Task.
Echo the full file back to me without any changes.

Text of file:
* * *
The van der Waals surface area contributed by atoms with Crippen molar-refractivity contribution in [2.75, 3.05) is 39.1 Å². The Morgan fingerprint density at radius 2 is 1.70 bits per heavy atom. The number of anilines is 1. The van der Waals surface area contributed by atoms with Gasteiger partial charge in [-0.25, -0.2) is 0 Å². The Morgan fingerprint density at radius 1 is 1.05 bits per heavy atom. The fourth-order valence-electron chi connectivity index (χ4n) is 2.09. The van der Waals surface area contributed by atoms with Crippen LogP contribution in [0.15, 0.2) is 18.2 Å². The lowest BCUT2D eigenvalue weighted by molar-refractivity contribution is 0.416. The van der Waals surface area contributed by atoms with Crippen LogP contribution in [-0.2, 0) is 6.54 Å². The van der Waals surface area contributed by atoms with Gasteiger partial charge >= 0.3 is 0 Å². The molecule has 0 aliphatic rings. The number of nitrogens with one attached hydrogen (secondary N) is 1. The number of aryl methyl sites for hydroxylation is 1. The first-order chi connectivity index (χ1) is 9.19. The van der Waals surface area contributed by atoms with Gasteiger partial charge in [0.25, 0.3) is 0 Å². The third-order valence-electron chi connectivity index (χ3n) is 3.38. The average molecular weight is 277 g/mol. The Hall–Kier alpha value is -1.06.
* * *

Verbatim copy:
The van der Waals surface area contributed by atoms with Crippen molar-refractivity contribution in [2.75, 3.05) is 39.1 Å². The Morgan fingerprint density at radius 2 is 1.70 bits per heavy atom. The number of anilines is 1. The van der Waals surface area contributed by atoms with Gasteiger partial charge in [-0.25, -0.2) is 0 Å². The Morgan fingerprint density at radius 1 is 1.05 bits per heavy atom. The fourth-order valence-electron chi connectivity index (χ4n) is 2.09. The van der Waals surface area contributed by atoms with Crippen LogP contribution in [0.15, 0.2) is 18.2 Å². The lowest BCUT2D eigenvalue weighted by molar-refractivity contribution is 0.416. The van der Waals surface area contributed by atoms with Crippen LogP contribution in [-0.2, 0) is 6.54 Å². The van der Waals surface area contributed by atoms with Gasteiger partial charge >= 0.3 is 0 Å². The molecule has 0 aliphatic rings. The number of nitrogens with one attached hydrogen (secondary N) is 1. The number of aryl methyl sites for hydroxylation is 1. The first-order chi connectivity index (χ1) is 9.19. The van der Waals surface area contributed by atoms with Gasteiger partial charge in [0.25, 0.3) is 0 Å². The third-order valence-electron chi connectivity index (χ3n) is 3.38. The average molecular weight is 277 g/mol. The Hall–Kier alpha value is -1.06.